論文アブストラクト： In this paper, we present two methods to substitute motion effects using vibrotactile effects in order to improve the 4D experiences of viewers. This work was motivated by the needs of more affordable 4D systems for individual users. Our sensory substitution algorithms convert motion commands to vibrotactile commands to a grid display that uses multiple actuators. While one method is based on the fundamental principle of vestibular feedback, the other method makes use of intuitive visually-based mapping from motion to vibrotactile stimulation. We carried out a user study and could confirm the effectiveness of our substitution methods in improving 4D experiences. To our knowledge, this is the first study that investigated the feasibility of replacing motion effects using much simpler and less expensive vibrotactile effects.
論文アブストラクト： We present a new handheld haptic device, Thor's Hammer, which uses propeller propulsion to generate ungrounded, 3-DOF force feedback. Thor's Hammer has six motors and propellers that generates strong thrusts of air without the need for physical grounding or heavy air compressors. With its location and orientation tracked by an optimal tracking system, the system can exert forces in arbitrary directions regardless of the device's orientation. Our technical evaluation shows that Thor's Hammer can apply up to 4 N of force in arbitrary directions with less than 0.11 N and 3.9° of average magnitude and orientation errors. We also present virtual reality applications that can benefit from the force feedback provided by Thor's Hammer. Using these applications, we conducted a preliminary user study and participants felt the experience more realistic and immersive with the force feedback.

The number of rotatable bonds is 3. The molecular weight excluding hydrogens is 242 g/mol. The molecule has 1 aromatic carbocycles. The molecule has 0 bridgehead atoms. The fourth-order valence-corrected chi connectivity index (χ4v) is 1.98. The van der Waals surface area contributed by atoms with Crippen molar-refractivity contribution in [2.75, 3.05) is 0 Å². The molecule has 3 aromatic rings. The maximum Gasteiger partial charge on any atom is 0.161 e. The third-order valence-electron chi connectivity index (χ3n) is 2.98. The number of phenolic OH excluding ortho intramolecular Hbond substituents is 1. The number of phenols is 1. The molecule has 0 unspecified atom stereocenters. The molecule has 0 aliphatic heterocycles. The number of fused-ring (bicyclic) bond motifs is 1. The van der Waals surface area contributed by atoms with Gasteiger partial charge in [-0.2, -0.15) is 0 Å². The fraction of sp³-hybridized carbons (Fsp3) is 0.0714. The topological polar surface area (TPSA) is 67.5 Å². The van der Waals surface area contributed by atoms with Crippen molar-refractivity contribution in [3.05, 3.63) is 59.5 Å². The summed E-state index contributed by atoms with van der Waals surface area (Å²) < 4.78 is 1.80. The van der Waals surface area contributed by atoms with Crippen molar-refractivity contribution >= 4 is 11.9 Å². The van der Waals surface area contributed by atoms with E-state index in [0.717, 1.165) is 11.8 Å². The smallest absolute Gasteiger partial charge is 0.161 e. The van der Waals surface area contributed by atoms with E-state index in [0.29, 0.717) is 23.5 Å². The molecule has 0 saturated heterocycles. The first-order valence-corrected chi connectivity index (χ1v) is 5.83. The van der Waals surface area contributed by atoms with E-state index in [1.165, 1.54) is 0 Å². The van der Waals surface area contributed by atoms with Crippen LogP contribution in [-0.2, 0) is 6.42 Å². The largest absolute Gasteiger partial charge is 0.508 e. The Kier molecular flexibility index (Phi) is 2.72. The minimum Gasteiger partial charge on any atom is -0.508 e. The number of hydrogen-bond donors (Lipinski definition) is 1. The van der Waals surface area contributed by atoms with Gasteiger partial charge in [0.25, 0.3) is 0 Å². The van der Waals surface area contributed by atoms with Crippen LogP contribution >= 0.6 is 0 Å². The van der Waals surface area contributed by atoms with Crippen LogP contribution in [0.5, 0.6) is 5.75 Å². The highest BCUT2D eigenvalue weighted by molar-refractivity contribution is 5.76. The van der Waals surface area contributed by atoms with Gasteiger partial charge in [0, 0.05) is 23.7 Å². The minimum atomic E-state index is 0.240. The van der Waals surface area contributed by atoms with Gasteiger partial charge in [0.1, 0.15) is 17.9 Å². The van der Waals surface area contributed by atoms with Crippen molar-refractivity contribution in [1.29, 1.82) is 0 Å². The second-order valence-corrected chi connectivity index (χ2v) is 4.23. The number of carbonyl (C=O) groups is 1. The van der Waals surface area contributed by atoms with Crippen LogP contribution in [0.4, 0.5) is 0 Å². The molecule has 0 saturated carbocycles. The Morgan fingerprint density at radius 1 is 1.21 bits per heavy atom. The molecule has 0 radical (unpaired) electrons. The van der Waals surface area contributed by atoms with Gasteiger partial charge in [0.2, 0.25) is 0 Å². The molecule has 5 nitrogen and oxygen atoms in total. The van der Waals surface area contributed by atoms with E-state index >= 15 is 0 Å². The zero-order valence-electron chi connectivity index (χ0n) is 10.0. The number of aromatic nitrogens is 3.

論文アブストラクト： This paper presents flotation simulation in a cable-driven virtual environment. For this, a virtual parasailing system was developed, where the visual stimulus was provided through a VR headset and the physical stimulus was given by wires. In order to prevent the user from moving out of the limited workspace of the cable-driven system, the visual acceleration was washout-filtered to produce the physical acceleration. In the parasailing trajectory, we focused on the stages of vertical acceleration/deceleration and conducted an experiment to identify how much gain can be applied to the visual acceleration, which makes the user feel the natural self-motion when integrated with physical stimulus. Then, the results were tested using several types of full-course virtual parasailing. The results showed that fairly large differences between visual and physical stimuli would be accepted and different gains could be assigned depending on the user's altitudes.
論文アブストラクト： We present Haptic Links, electro-mechanically actuated physical connections capable of rendering variable stiffness between two commodity handheld virtual reality (VR) controllers. When attached, Haptic Links can dynamically alter the forces perceived between the user's hands to support the haptic rendering of a variety of two-handed objects and interactions. They can rigidly lock controllers in an arbitrary configuration, constrain specific degrees of freedom or directions of motion, and dynamically set stiffness along a continuous range. We demonstrate and compare three prototype Haptic Links: Chain, Layer-Hinge, and Ratchet-Hinge. We then describe interaction techniques and scenarios leveraging the capabilities of each. Our user evaluation results confirm that users can perceive many two-handed objects or interactions as more realistic with Haptic Links than with typical unlinked VR controllers.